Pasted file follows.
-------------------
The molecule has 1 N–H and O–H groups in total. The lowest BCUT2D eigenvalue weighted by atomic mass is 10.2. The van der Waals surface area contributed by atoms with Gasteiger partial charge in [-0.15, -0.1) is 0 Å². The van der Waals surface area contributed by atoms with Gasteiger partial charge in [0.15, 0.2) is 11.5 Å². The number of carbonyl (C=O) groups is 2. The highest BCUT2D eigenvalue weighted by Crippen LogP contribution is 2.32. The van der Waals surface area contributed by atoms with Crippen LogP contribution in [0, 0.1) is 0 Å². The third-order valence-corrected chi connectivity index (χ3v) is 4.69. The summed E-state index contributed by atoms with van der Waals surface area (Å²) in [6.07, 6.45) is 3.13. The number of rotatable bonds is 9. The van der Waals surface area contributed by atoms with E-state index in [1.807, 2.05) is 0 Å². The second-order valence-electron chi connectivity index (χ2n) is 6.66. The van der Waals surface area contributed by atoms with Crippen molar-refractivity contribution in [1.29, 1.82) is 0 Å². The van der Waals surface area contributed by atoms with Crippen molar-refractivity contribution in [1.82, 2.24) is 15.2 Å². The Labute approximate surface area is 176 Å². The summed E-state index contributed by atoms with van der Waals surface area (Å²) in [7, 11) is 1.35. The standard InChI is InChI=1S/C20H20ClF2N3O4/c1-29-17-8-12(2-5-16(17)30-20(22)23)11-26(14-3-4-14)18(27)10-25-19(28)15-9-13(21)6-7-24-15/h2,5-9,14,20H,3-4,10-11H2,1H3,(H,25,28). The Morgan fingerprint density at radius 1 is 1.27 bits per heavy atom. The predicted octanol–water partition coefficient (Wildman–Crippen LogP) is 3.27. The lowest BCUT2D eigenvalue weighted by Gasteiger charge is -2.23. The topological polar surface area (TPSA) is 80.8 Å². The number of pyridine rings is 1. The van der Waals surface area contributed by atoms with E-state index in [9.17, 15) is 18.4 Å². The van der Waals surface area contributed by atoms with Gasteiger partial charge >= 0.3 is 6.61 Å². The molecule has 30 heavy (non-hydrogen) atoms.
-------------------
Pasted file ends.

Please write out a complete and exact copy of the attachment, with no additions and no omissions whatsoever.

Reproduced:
The molecule has 1 N–H and O–H groups in total. The lowest BCUT2D eigenvalue weighted by atomic mass is 10.2. The van der Waals surface area contributed by atoms with Gasteiger partial charge in [-0.15, -0.1) is 0 Å². The van der Waals surface area contributed by atoms with Gasteiger partial charge in [0.15, 0.2) is 11.5 Å². The number of carbonyl (C=O) groups is 2. The highest BCUT2D eigenvalue weighted by Crippen LogP contribution is 2.32. The van der Waals surface area contributed by atoms with Crippen LogP contribution in [0, 0.1) is 0 Å². The third-order valence-corrected chi connectivity index (χ3v) is 4.69. The summed E-state index contributed by atoms with van der Waals surface area (Å²) in [6.07, 6.45) is 3.13. The number of rotatable bonds is 9. The van der Waals surface area contributed by atoms with E-state index in [1.807, 2.05) is 0 Å². The second-order valence-electron chi connectivity index (χ2n) is 6.66. The van der Waals surface area contributed by atoms with Crippen molar-refractivity contribution in [1.29, 1.82) is 0 Å². The van der Waals surface area contributed by atoms with Crippen molar-refractivity contribution in [1.82, 2.24) is 15.2 Å². The Labute approximate surface area is 176 Å². The summed E-state index contributed by atoms with van der Waals surface area (Å²) in [7, 11) is 1.35. The standard InChI is InChI=1S/C20H20ClF2N3O4/c1-29-17-8-12(2-5-16(17)30-20(22)23)11-26(14-3-4-14)18(27)10-25-19(28)15-9-13(21)6-7-24-15/h2,5-9,14,20H,3-4,10-11H2,1H3,(H,25,28). The Morgan fingerprint density at radius 1 is 1.27 bits per heavy atom. The predicted octanol–water partition coefficient (Wildman–Crippen LogP) is 3.27. The lowest BCUT2D eigenvalue weighted by Gasteiger charge is -2.23. The topological polar surface area (TPSA) is 80.8 Å². The number of pyridine rings is 1. The van der Waals surface area contributed by atoms with E-state index in [9.17, 15) is 18.4 Å². The van der Waals surface area contributed by atoms with Gasteiger partial charge >= 0.3 is 6.61 Å². The molecule has 30 heavy (non-hydrogen) atoms.